So this week we had a new addition to the Hodgson family, my younger brother and his girlfriend are the proud owners of a very beautiful and extremely cute female Bassett Hound puppy called “Pumpkin”. She’s 11 weeks old now and I couldn’t resist the temptation to pop round with my camera and get some low light shots of her and her first night in her new home. Read more
So I had finally made the 17 mile commute home from work on my road bike, after all it was a beautiful day and I am in training for the London 100 which I am doing to raise money for the National Multiple Sclerosis Society. It was a a lovely warm and sunny evening – something which we haven’t been too accustomed to of late, so it’s always nice when we get it and I certainly find I appreciate it a lot more. As I was talking to my wife Jess on my return home she told me about some fantastic carpets of Bluebells which she had seen earlier while out walking the dog, after all Jess had known that I had been in search of some Bluebells for a particular photographic composition that I had in mind. So she told me where to find them and I quickly got changed and grabbed my gear to go in search of them, at first this was only really to be as a recce to work out the composition I wanted to use to photograph the bluebells and if it was even going to be possible, especially as most of the bluebells that I had found in the Peak District had just about gone past their best by a week or so.
So I arrived at the destination up at Heatherdene Car Park and I was honestly pleasantly surprised by what I discovered, there were bundles and bundles of beautiful bluebells right there on Peak District soil only a matter of minutes form my house which was all the sweeter because it makes it even easier for me to get plenty of them at their best next year. They were not quite perfect but to be honest they weren’t exactly terrible either so I started doing a few test shots for composition in a view to visit possibly the following morning should the forecast hold up. Well… not 10 minutes had passed when the sun must have just dropped below a cloud and was low enough to break through the canopy of the trees and bath the whole carpet with some beautiful golden evening sunlight. I was chuffed to bits and cracked on with some shots of this beautiful scene, completely uninterrupted as though I was sat in my own Peak District woodland with only a few midges to share it with (the little buggers follow me everywhere, more about that later).
I knew that with the fantastic light I was going to have a difficult decision to make, do I stay where I am and make the most of the golden hour of sunset at the end of the day capturing images of these bluebells or do I make the short walk across to photograph the iconic Peak District waters that are Ladybower Reservoir? Well the light was amazing and as a Landscape photographer I know that you have to make the most of the chances when they come along, so I opted to spend a few more minutes getting the bluebells, which to be fair were slightly past their best, before running down to the side of Ladybower Reservoir to photograph the sunset across the waters. So I arrived at the waters edge and opted for a position looking straight across the huge expanse of water with the Ashopton Viaduct sitting in the background being overlooked by Crookhill, why did I choose that position? Well I chose it because the water was really quite still and would certainly lend itself perfectly to reflecting the sunset which I thought would add a lot more depth and colour to the scene, especially as it was dropping right behind Crookhill and bouncing light up on to the dramatic cloud formations above. All I had to do was to use a Reverse ND grad filter to hold the sky enough so as not to blow the colour out of the sky and then a hard edged ND grad filter for the water to stop that becoming overexposed which just left the rest of the landscape at the foot of Win Hill and along the edge of the the Snake Pass not behind a filter to allow them to come into view. I also managed to get a few shots where I used the Lee Little Stopper ND filter too which allowed me to really blur the water and give it a lovely soft smooth look to it.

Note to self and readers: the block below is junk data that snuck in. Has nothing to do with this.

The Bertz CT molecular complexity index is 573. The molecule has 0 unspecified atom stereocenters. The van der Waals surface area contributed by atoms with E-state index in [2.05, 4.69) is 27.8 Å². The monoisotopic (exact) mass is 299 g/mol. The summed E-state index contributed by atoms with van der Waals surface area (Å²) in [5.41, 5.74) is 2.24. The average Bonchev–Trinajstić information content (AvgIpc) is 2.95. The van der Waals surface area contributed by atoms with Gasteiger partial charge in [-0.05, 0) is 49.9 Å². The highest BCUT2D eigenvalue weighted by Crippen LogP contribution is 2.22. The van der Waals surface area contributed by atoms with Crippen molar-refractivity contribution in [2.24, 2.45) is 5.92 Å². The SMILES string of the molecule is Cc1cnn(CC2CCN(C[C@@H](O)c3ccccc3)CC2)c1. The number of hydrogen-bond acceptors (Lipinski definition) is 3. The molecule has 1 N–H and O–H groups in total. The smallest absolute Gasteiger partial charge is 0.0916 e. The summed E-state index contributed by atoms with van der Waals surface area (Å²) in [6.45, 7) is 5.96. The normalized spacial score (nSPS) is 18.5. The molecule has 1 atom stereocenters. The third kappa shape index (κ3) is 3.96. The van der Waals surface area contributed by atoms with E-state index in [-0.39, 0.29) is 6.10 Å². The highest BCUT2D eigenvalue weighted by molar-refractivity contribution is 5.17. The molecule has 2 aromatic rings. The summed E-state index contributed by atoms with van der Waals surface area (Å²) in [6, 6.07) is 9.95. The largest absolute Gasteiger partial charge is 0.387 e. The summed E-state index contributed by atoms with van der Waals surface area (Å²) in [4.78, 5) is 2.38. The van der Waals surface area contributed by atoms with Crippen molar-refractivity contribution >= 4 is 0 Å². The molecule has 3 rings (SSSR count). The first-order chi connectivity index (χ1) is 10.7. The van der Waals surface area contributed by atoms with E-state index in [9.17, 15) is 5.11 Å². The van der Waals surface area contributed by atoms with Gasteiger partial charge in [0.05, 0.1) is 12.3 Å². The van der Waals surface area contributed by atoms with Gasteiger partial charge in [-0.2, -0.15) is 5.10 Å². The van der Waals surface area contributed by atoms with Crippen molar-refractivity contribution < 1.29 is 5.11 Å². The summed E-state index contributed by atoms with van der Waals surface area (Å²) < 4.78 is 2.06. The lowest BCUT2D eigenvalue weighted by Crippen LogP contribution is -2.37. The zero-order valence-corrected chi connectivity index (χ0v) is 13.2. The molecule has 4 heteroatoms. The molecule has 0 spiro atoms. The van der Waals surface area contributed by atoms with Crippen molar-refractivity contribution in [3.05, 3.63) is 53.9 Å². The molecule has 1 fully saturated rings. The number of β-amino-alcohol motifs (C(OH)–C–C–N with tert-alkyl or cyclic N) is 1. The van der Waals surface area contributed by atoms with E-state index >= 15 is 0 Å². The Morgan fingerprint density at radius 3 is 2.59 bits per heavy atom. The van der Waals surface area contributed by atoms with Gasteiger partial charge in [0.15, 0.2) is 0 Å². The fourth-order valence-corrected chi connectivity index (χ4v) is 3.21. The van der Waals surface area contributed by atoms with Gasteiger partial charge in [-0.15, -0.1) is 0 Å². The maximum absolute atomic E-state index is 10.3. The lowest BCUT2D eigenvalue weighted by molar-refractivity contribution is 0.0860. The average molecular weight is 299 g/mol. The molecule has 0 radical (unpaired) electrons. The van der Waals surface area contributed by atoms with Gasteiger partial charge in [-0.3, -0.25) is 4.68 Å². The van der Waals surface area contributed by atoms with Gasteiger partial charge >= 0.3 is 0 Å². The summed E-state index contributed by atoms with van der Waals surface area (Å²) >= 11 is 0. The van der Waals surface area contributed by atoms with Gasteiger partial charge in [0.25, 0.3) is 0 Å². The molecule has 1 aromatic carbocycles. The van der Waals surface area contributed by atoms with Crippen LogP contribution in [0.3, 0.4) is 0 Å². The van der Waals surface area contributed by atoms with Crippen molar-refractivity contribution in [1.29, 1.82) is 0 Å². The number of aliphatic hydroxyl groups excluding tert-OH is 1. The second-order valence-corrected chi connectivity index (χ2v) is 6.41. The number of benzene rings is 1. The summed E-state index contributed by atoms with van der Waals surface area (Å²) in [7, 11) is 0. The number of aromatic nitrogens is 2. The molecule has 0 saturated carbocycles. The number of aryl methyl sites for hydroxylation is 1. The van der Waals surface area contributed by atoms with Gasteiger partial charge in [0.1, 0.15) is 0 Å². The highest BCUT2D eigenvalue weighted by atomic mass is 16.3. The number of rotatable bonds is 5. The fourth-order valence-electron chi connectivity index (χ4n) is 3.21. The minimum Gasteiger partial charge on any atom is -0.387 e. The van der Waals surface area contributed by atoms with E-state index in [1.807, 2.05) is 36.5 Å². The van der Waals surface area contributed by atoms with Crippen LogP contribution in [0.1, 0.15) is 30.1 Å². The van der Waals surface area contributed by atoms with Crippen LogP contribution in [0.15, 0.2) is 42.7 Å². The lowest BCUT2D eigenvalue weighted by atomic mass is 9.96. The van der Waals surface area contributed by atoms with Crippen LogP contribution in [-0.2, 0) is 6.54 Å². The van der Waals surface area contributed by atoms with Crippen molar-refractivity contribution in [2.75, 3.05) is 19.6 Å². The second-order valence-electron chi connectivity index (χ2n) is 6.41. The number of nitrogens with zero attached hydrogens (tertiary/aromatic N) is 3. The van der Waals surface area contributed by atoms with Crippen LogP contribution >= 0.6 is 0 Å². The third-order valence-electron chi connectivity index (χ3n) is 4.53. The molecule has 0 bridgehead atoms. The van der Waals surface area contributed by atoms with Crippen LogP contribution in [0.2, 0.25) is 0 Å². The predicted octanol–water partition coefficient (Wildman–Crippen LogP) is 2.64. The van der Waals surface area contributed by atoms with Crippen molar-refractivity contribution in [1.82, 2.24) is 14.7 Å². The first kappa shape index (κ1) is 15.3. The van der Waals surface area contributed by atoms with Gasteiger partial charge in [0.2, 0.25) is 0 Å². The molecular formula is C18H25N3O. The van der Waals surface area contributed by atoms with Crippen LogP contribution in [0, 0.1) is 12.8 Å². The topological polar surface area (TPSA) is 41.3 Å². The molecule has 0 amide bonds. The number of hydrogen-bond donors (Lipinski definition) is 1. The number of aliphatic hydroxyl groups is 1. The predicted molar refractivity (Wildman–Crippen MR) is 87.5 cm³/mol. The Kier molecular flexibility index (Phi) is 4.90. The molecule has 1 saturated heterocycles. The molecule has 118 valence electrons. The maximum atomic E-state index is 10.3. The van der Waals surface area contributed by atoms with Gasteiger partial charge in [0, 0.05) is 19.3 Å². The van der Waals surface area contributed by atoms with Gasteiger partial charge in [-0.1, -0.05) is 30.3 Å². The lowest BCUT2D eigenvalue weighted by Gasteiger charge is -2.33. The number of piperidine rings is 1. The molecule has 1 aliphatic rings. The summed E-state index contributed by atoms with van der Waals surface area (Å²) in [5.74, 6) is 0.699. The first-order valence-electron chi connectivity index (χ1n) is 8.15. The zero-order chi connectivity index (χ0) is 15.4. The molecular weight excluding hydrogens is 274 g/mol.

Unfortunately I arrived at the waters edge with a whole swarm of midges in tow from the woodland, well they absolutely love me for some reason and boy did I know it. I stood around in shorts and a T-Shirt photographing this beautiful Peak District scene of the Ladybower Reservoir while a whole team of midges decided to dine out on me for what felt like it was at least a 3 course meal for them, I think it’s getting to that point where I need to start eating bucket loads of Marmite for breakfast as apparently that keeps them away!! So please remember when you see images like this just remember it might not have all been pain free just standing next to a tripod :-)
Have a look at the images here which I took, each one links through to my online shop should you wish to purchase any – they are all available at extremely reasonable prices and although they won’t fund my purchase or Marmite at the moment they will fundraise for the National Multiple Sclerosis society as 100% of the profits made on my store up to the 10 August are being donated to the charity I am riding for! Oh and don’t worry they all come without the watermark logo printed in the corner ;-)
Enjoy and thanks for reading…